20Fitness Developing Fitness Cautions on Starting Healthy people can start with a moderate exercise program without seeking medical advise first.People with risk factors may need medical advice.
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22Fitness Cardiorespiratory Endurance Cardiorespiratory conditioning is measured by maximum oxygen uptake (VO2max).Increases cardiac output and oxygen deliveryIncreases stroke volumeSlows resting pulseIncreases breathing efficiencyImproves circulationReduces blood pressure
23To prevent a heart attack, take one aspirin every day. R 114'14Et4,T ssout-co 13E AC-XGF-P INVO STIRR 114'14Et4,T ssout-co 13E AC-XGF-P INVO STIRR 114'14Et4,T ssout-co 13E AC-XGF-P INVO STIRTo prevent a heart attack, take one aspirin every day.Take it for a walk, then take it to the gym,Then take it for a bike ride
24Fitness Cardiorespiratory Endurance Muscle Conditioning Muscles use oxygen efficiently.Muscles can burn fat longer.A Balanced Fitness ProgramIndividualizedCardiorespiratoryMuscle strength and enduranceFlexibilityChoose an activity you enjoy
26Fitness Weight Training Also called resistance training Increases muscle strength and endurancePrevents and manages cardiovascular diseaseEnhances psychological well-beingMaximizes and maintains bone massEnhances performance in other sports
28Energy Systems, Fuels, and Nutrients to Support Activity The Energy Systems of Physical Activity—ATP and CPATP is adenosine triphosphate – a high-energy compound that delivers energy instantaneously.CP is creatine phosphate – a high-energy compound in the muscles, used anaerobically.The Energy-Yielding NutrientsNutrients work together while one may predominate.Depends on diet, intensity and duration of the activity, and training
29Energy Systems, Fuels, and Nutrients to Support Activity Extremely intense activity8-10 secondsATP-CP (immediately available)No oxygen needed (anaerobic)Activity example – 100 yard dash, shot putVery highly intense activity20 seconds to 3 minutesATP from carbohydrate (lactic acid)Activity example – ¼ mile run at maximum speed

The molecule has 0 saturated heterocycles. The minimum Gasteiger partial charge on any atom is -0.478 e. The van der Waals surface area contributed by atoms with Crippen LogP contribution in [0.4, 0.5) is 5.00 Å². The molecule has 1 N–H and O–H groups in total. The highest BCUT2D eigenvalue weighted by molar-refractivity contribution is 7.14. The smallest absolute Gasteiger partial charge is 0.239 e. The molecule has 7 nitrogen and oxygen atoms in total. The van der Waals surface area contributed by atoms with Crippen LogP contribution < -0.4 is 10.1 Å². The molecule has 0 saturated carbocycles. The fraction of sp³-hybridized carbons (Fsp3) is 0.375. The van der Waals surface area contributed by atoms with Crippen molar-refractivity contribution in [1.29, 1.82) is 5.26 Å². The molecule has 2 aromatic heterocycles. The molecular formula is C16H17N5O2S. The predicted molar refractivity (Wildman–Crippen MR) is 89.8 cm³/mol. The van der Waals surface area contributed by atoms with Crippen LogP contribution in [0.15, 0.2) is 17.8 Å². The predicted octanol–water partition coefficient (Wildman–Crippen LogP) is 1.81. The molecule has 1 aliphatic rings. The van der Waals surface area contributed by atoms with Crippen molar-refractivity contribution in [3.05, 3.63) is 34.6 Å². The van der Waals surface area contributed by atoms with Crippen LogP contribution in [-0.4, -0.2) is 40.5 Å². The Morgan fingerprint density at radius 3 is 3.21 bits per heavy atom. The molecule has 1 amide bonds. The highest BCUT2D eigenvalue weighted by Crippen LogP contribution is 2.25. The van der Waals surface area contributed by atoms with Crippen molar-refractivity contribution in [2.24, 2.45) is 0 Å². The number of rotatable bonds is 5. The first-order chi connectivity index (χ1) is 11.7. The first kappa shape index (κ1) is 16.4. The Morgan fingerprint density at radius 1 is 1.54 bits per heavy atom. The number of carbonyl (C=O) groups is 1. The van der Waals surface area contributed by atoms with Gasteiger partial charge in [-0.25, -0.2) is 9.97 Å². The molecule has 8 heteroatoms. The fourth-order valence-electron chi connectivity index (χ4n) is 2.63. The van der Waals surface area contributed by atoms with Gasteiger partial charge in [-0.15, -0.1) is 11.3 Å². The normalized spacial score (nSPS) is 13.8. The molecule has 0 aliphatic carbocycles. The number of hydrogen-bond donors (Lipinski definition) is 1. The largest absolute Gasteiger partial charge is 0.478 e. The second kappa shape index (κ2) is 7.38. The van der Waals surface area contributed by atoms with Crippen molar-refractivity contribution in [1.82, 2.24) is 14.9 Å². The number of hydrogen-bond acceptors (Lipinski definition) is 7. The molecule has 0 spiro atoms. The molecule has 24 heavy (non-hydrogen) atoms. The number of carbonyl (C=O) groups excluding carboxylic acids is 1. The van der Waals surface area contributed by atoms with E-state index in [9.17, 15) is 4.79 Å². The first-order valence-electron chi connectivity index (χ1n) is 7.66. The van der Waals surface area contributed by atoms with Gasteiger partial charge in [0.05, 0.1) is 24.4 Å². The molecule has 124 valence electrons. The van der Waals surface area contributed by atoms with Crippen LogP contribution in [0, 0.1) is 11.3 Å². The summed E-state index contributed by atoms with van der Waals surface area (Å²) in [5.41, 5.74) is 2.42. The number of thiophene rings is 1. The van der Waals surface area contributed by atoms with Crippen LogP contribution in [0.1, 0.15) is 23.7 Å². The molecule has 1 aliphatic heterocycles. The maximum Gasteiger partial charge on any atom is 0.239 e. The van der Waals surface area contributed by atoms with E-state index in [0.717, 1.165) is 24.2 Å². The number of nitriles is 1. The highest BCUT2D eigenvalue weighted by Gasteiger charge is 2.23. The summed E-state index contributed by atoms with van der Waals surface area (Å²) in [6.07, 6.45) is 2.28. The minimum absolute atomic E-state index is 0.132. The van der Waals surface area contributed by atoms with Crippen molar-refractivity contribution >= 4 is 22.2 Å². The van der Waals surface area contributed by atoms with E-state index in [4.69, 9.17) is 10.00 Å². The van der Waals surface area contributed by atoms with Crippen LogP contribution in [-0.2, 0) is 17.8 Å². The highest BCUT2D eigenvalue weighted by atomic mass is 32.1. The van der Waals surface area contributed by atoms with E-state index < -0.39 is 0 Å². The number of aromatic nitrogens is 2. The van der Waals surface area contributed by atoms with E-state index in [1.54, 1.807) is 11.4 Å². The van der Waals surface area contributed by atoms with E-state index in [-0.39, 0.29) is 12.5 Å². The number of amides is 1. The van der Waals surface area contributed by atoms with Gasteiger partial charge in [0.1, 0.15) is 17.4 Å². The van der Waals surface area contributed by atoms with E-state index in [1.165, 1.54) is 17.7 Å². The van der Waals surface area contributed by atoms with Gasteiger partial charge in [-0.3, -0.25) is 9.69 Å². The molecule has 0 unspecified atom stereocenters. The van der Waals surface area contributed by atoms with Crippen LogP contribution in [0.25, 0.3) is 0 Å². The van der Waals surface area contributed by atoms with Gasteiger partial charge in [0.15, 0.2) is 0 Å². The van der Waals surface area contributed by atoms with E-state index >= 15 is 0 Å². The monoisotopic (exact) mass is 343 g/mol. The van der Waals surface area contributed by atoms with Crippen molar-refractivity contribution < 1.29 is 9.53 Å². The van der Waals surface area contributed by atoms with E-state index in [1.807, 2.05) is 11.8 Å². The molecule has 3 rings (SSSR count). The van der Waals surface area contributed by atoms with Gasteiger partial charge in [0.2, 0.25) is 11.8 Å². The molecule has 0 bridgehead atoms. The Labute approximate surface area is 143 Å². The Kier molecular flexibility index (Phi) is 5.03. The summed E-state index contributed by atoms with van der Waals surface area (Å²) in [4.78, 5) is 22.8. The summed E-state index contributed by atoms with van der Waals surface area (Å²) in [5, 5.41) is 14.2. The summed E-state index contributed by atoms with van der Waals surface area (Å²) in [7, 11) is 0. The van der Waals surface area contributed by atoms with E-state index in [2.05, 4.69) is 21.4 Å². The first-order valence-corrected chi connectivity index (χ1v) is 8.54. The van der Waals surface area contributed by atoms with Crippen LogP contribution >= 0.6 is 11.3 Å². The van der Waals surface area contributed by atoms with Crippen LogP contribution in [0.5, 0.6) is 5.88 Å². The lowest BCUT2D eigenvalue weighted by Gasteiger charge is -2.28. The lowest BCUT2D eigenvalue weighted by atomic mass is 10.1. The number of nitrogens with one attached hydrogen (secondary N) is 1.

30Energy Systems, Fuels, and Nutrients to Support Activity Highly intense activity3-20 minutesATP from carbohydrateOxygen needed (aerobic)Activity example – cycling, swimming, runningModerately intense activityMore than 20 minutesATP from fatActivity example – hiking
31Energy Systems, Fuels, and Nutrients to Support Activity Glucose Use during Physical ActivityDiet Affects Glycogen Storage and UseHigh-carbohydrate diets increase glycogen storesEnhance endurance
33Energy Systems, Fuels, and Nutrients to Support Activity Intensity of Activity Affects Glycogen UseModerate activities use glycogen slowly.Intense activities use glycogen quickly.
34Energy Systems, Fuels, and Nutrients to Support Activity Glucose Use during Physical ActivityLactateLow intensity activities can clear lactic acid from the blood.During highly intense activities lactic acid accumulates and activity can only be maintained for 1-3 minutes.Lactate is converted to glucose in the liver (Cori cycle).Duration of Activity Affects Glycogen UseFirst 20 minutes – primarily use glycogenAfter 20 minutes – use glycogen and fat